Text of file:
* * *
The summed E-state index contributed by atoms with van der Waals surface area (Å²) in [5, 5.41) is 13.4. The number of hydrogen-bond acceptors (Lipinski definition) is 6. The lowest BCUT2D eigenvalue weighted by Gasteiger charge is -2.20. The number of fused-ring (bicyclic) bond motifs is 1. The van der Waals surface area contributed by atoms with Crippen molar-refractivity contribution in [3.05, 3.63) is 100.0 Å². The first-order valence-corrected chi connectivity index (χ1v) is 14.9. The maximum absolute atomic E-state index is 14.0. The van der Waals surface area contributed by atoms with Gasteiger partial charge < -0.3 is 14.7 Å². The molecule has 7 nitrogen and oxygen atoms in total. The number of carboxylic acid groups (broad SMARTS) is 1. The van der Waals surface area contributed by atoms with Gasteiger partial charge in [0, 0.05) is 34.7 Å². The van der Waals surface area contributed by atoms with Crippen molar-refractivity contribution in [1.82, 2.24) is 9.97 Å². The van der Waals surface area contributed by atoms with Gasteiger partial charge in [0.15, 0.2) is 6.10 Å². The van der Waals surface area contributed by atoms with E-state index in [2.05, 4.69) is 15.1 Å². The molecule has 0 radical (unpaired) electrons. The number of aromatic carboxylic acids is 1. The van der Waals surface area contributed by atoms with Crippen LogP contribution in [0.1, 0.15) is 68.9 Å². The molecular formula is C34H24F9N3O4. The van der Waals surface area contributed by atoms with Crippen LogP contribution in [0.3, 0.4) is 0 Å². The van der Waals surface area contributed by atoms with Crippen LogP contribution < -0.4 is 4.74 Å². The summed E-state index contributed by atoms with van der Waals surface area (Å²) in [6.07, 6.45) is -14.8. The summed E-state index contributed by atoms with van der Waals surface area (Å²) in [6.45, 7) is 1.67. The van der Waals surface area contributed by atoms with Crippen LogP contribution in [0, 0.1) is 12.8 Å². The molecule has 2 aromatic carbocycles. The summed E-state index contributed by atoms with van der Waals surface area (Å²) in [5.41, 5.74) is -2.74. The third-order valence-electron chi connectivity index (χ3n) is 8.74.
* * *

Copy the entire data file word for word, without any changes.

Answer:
The summed E-state index contributed by atoms with van der Waals surface area (Å²) in [5, 5.41) is 13.4. The number of hydrogen-bond acceptors (Lipinski definition) is 6. The lowest BCUT2D eigenvalue weighted by Gasteiger charge is -2.20. The number of fused-ring (bicyclic) bond motifs is 1. The van der Waals surface area contributed by atoms with Crippen molar-refractivity contribution in [3.05, 3.63) is 100.0 Å². The first-order valence-corrected chi connectivity index (χ1v) is 14.9. The maximum absolute atomic E-state index is 14.0. The van der Waals surface area contributed by atoms with Gasteiger partial charge < -0.3 is 14.7 Å². The molecule has 7 nitrogen and oxygen atoms in total. The number of carboxylic acid groups (broad SMARTS) is 1. The van der Waals surface area contributed by atoms with Gasteiger partial charge in [0, 0.05) is 34.7 Å². The van der Waals surface area contributed by atoms with Crippen molar-refractivity contribution in [1.82, 2.24) is 9.97 Å². The van der Waals surface area contributed by atoms with Gasteiger partial charge in [0.15, 0.2) is 6.10 Å². The van der Waals surface area contributed by atoms with E-state index in [2.05, 4.69) is 15.1 Å². The molecule has 0 radical (unpaired) electrons. The number of aromatic carboxylic acids is 1. The van der Waals surface area contributed by atoms with Crippen LogP contribution in [0.1, 0.15) is 68.9 Å². The molecular formula is C34H24F9N3O4. The van der Waals surface area contributed by atoms with Crippen LogP contribution in [0.3, 0.4) is 0 Å². The van der Waals surface area contributed by atoms with Crippen LogP contribution < -0.4 is 4.74 Å². The summed E-state index contributed by atoms with van der Waals surface area (Å²) in [6.07, 6.45) is -14.8. The summed E-state index contributed by atoms with van der Waals surface area (Å²) in [6.45, 7) is 1.67. The van der Waals surface area contributed by atoms with Crippen LogP contribution in [0, 0.1) is 12.8 Å². The molecule has 2 aromatic carbocycles. The summed E-state index contributed by atoms with van der Waals surface area (Å²) in [5.41, 5.74) is -2.74. The third-order valence-electron chi connectivity index (χ3n) is 8.74.